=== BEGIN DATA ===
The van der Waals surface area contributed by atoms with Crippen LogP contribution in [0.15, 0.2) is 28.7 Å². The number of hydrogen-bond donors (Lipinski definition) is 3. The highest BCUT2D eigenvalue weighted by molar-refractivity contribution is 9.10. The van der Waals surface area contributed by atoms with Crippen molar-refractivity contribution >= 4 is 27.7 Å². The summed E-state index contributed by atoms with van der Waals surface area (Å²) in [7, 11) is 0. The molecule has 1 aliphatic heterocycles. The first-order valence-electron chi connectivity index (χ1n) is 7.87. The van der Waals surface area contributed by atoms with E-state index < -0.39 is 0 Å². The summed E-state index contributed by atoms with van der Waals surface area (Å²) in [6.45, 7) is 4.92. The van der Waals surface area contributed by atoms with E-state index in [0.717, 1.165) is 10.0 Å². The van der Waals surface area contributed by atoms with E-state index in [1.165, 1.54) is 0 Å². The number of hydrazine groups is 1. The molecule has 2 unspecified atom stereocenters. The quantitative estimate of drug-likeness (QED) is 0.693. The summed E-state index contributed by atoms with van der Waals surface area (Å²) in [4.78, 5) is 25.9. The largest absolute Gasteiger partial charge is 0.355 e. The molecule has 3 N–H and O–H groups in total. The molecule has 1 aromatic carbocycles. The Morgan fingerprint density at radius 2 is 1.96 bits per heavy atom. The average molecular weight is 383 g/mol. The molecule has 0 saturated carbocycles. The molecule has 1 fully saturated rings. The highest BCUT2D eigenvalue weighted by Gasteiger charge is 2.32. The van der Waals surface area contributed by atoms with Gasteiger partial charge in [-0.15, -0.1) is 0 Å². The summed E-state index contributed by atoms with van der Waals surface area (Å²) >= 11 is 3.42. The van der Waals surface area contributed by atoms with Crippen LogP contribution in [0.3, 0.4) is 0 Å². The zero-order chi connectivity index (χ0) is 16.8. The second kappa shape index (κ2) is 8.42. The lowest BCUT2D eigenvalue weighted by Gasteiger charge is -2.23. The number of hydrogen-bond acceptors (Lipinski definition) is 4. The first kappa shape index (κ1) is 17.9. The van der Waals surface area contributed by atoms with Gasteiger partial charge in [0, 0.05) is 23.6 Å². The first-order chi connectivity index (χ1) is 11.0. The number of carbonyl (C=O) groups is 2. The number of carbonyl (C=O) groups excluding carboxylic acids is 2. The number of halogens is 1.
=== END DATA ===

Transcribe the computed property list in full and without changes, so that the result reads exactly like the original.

The van der Waals surface area contributed by atoms with Crippen LogP contribution in [0.15, 0.2) is 28.7 Å². The number of hydrogen-bond donors (Lipinski definition) is 3. The highest BCUT2D eigenvalue weighted by molar-refractivity contribution is 9.10. The van der Waals surface area contributed by atoms with Crippen molar-refractivity contribution >= 4 is 27.7 Å². The summed E-state index contributed by atoms with van der Waals surface area (Å²) in [7, 11) is 0. The molecule has 1 aliphatic heterocycles. The first-order valence-electron chi connectivity index (χ1n) is 7.87. The van der Waals surface area contributed by atoms with E-state index < -0.39 is 0 Å². The summed E-state index contributed by atoms with van der Waals surface area (Å²) in [6.45, 7) is 4.92. The van der Waals surface area contributed by atoms with E-state index in [0.717, 1.165) is 10.0 Å². The van der Waals surface area contributed by atoms with E-state index in [1.165, 1.54) is 0 Å². The number of hydrazine groups is 1. The molecule has 2 unspecified atom stereocenters. The quantitative estimate of drug-likeness (QED) is 0.693. The summed E-state index contributed by atoms with van der Waals surface area (Å²) in [4.78, 5) is 25.9. The largest absolute Gasteiger partial charge is 0.355 e. The molecule has 3 N–H and O–H groups in total. The molecule has 1 aromatic carbocycles. The Morgan fingerprint density at radius 2 is 1.96 bits per heavy atom. The average molecular weight is 383 g/mol. The molecule has 0 saturated carbocycles. The molecule has 1 fully saturated rings. The highest BCUT2D eigenvalue weighted by Gasteiger charge is 2.32. The van der Waals surface area contributed by atoms with Gasteiger partial charge in [-0.15, -0.1) is 0 Å². The summed E-state index contributed by atoms with van der Waals surface area (Å²) >= 11 is 3.42. The van der Waals surface area contributed by atoms with Crippen LogP contribution in [0.3, 0.4) is 0 Å². The zero-order chi connectivity index (χ0) is 16.8. The second kappa shape index (κ2) is 8.42. The lowest BCUT2D eigenvalue weighted by Gasteiger charge is -2.23. The number of hydrogen-bond acceptors (Lipinski definition) is 4. The first kappa shape index (κ1) is 17.9. The van der Waals surface area contributed by atoms with Gasteiger partial charge in [0, 0.05) is 23.6 Å². The first-order chi connectivity index (χ1) is 11.0. The number of carbonyl (C=O) groups is 2. The number of carbonyl (C=O) groups excluding carboxylic acids is 2. The number of halogens is 1.